At a news conference before the mass today, Burbridge said he has “profound respect and admiration” for Loverde.
“He is a treasured friend and be assured that you will always see the unity that is ours as brothers,” Burbridge said.
Photo via Twitter/Bishop Burbidge
“Fresher” water now is flowing from Arlington taps after the completion of a $4 million project to update the Minor Hill Reservoir system, the county announced this week.
Arlington finished work on a new transmission pipeline to the reservoir this summer, increasing the system’s reliability and water intake. The upgrade increases the speed in which water cycles through the county’s pipes, improving tap water quality.
“Having that more reliable is going to improve the reliability of water for everybody in the county,” Dave Hundelt, the county’s chief support engineer for water, sewer and streets, told the county-produced Street Beat video segment.
The Minor Hill Reservoir is located in the Williamsburg neighborhood of Arlington, near the county’s western border. The reservoir has four underground tanks that hold 24 million gallons of water.
Countywide, the county’s water system can store up to 32 million gallons of water for distribution.
Photo via Arlington County
Editor’s Note: Sponsored by Monday Properties and written by ARLnow.com, Startup Monday is a weekly column that profiles Arlington-based startups and their founders, plus other local technology happenings. The Ground Floor, Monday’s office space for young companies in Rosslyn, is now open. The Metro-accessible space features a 5,000-square-foot common area that includes a kitchen, lounge area, collaborative meeting spaces, and a stage for formal presentations.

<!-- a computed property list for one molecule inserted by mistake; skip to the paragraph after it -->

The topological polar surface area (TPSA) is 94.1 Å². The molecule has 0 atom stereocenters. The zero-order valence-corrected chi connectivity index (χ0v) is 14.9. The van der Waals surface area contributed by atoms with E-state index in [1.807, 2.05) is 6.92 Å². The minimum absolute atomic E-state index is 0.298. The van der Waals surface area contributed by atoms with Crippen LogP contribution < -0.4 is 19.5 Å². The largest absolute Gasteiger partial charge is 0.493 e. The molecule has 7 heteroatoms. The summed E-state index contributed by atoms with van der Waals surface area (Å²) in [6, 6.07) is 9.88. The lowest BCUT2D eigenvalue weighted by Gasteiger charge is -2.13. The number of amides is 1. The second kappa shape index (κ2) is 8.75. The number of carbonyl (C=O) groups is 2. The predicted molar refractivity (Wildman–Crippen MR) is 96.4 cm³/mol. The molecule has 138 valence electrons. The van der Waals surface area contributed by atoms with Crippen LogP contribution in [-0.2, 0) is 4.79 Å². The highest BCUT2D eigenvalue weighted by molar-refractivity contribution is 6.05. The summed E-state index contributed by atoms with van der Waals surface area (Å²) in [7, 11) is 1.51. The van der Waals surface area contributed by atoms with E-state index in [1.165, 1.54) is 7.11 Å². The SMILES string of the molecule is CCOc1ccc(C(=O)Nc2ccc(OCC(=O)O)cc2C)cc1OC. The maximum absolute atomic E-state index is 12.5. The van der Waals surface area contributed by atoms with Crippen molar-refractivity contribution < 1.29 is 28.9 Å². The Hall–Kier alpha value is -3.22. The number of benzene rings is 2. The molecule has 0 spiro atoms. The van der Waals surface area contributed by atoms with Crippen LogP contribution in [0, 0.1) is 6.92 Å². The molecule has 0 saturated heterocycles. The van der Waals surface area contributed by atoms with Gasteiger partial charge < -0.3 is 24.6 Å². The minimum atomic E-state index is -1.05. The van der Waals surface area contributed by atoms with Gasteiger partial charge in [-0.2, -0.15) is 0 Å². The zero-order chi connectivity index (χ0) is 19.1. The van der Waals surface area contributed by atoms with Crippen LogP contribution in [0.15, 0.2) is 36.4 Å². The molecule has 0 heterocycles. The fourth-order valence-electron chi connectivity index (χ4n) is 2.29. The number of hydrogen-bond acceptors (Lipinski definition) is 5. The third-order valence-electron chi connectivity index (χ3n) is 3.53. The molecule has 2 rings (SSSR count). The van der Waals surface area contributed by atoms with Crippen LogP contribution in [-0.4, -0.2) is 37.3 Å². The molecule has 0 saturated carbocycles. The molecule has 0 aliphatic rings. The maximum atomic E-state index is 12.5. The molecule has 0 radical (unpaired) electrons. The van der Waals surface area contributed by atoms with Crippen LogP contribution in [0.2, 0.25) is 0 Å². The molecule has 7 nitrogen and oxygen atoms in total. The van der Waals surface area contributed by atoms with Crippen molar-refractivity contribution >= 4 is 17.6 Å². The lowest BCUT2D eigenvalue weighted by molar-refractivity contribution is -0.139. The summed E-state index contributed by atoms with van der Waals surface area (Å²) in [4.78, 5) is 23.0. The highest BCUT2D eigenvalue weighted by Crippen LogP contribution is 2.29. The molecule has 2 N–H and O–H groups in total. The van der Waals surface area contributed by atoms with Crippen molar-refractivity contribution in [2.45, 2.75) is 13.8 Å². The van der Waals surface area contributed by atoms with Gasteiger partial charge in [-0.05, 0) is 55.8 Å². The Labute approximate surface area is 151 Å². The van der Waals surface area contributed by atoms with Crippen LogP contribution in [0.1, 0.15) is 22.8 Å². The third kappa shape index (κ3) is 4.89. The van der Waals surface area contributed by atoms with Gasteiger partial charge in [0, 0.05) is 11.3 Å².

An Arlington wellness consultant is looking to make life a little less stressful through coffee.
Makoto Fujisaki launched Kodikas Coffee online earlier this month to sell a java that he said can help people better control their stress.
“Coffee is actually a good tool for people managing stress,” said Fujisaki, who runs Resterra Consulting, which helps people with anxiety.
Fujisaki said his coffee is a “relaxation blend” that is “very smooth” with “well-balanced flavor.”
The startup owner said he has worked with a Manassas roaster for more than six months to make the medium roast java, which is all Fujisaki is selling now. A 16-ounce bag of the coffee beans costs $16.50, delivered to customers’ doors.
“I wanted to create a simple solution that people can drink anytime, anywhere to just simply relax and enjoy their time,” he said. “Coffee has been my personal interest for a long time.”
Coffee from Kodikas, which means cozy in Finnish, can help people unwind in three ways, according to the online retailer. The company’s website says the coffee’s components are:
- Rest: coffee will give you an opportunity to actually have a break,